By Gary Wamsley
Many well-wishers came to the high school last Sunday to honor retiring Berthoud High School Principal Leonard Sherman. Past and present staff, students and community members had a chance to visit with Sherman and wife Marge before the presentations in the auditorium.
The affair was lighthearted, as befits a man with a great sense of humor. The tribute started off with a video prepared by students. Photos of a young man with a definitely dated haircut brought smiles to everyone’s face. He came with a motto — “Our business is kids” — and imbued his staff with that concept. The slideshow finished with this message from the students: “His legacy, unforgettable. Mr. Sherman, we are forever grateful.”
In a continuing tribute from the students, student council president David Chrisp introduced Maya Lindgren and Courtni Cox, who told the audience about “Sherman’s Way,” things such as:
- “Changing students behavior for the good by catching us in the act of doing something good is Mr. Sherman’s Way.”
- “Turning students around by giving us the benefit of the doubt and giving us another chance is Mr. Sherman’s Way.”
- “Caring more about people than rules and regulations is Mr. Sherman’s Way.”
- “Eating lunch with ‘his kids’ and bringing the trash can around the cafeteria is Mr. Sherman’s Way”
Chrisp finished the presentation by coming off stage to present Sherman with a street sign for “Sherman’s Way.”
Then it was time for the staff. Teacher Joanne James related her first meeting with Sherman as a parent and seeing how much he cared about his kids.
Retired English teacher and president of the Thompson Education Foundation Stewart Boyd then took the stage and asked Sherman to join him as he related some of the phrases that had become familiar to the school staff and students. When planning something that the district administration might not agree with, “Let’s do it first and ask for forgiveness later,” or “I can’t believe they pay me to have this much fun.” Boyd also had some visual aid for some of the Shermanisms and asked the audience to guess what they represented. The 100-pound canary was easy enough, but the “get in a circle and stand in a straight line” required explanation.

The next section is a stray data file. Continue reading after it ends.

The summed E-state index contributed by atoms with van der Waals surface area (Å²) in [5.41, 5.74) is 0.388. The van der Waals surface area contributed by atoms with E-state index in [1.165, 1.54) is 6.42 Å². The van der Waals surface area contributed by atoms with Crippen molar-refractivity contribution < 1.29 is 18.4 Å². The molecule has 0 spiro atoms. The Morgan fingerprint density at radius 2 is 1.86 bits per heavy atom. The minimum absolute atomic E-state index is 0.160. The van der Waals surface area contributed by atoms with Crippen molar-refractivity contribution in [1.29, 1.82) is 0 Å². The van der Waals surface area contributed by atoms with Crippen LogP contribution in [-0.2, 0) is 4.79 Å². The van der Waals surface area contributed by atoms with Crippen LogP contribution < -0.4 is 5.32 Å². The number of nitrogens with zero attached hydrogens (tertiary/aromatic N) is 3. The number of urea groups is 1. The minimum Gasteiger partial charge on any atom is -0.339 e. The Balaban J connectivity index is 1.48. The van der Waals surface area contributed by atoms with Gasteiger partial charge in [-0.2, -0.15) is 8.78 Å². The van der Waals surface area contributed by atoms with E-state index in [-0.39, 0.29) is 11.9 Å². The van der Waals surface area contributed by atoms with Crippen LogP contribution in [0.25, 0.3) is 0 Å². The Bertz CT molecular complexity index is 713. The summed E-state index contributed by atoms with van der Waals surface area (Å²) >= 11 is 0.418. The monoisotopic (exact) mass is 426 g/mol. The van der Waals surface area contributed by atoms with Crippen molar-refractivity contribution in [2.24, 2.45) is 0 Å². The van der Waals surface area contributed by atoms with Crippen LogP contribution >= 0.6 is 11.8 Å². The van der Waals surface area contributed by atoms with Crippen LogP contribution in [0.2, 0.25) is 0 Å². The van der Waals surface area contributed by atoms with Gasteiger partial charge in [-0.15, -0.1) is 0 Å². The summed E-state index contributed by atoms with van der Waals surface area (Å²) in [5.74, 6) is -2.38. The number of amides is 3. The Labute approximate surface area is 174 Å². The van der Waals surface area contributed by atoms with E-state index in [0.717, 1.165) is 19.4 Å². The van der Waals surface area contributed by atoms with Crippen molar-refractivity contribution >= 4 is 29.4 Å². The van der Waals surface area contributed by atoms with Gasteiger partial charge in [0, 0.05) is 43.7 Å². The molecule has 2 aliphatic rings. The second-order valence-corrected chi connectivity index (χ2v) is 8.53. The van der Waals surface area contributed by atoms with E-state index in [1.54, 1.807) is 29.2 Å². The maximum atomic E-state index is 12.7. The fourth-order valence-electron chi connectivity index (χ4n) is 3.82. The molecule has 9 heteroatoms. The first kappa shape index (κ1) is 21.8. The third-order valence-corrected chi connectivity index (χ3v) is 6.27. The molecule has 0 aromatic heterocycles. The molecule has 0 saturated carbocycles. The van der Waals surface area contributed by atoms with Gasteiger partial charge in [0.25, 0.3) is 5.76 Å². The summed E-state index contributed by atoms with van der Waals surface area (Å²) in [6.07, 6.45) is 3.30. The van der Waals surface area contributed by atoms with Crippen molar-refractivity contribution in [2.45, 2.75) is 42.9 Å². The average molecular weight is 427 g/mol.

Boyd finished his presentation on a more serious note, a toast to the guest of honor. He asked the audience to join him. Though the glass was empty, the hearts were not, as Boyd hoisted his glass and said, “You are the best. You are one of a kind. There will never be another like you.”
In the program finale, the Bridge Between Show Choir sang its tribute, after which everyone retired to the commons for cake and more visiting.
- Getting people to class on time by charging down the academic wing shouting, “Get outta’ my hall!” is Mr. Sherman’s Way.
- Changing students’ behavior for the good by catching us in the act of doing something good is Mr. Sherman’s Way.
- Turning students around by giving us the benefit of the doubt and giving us another chance is Mr. Sherman’s Way.
- Laughter and high-fiving is Mr. Sherman’s Way.
- Caring more about people than rules and regulations is Mr. Sherman’s Way.
- Eating lunch with “his kids” and bringing the trashcan around the cafeteria is Mr. Sherman’s Way.
- Working with all his students, listening to their ideas and concerns to better the Berthoud High School environment is Mr. Sherman’s Way.
- Wandering into random teacher’s classrooms, sitting down and interacting in the lesson is Mr. Sherman’s Way.
- Being a good sport as a partner in Dancing with the Teachers, having a pie thrown in his face for a good cause, chaperoning a dance and an overnight retreat, being a Spartan fan at every event and activity, approving Dodgeball tournaments even though he hates dodgeball….is Mr. Sherman’s Way.
- Having a soft spot in his heart for “alternative students” is Mr. Sherman’s Way.
- Pride in “his kids,” his teachers, his staff, his school and his profession is Mr. Sherman’s Way.
- Dedicating his career to us, and our Berthoud community, is Mr. Sherman’s Way.
<p>Student Council President David Chrisp presents Leonard Sherman with a street sign for Sherman’s Way, the theme the student body used for their tribute to the retiring principal.</p>
<p>The Show Choir performs at Leonard Sherman’s farewell bash.</p>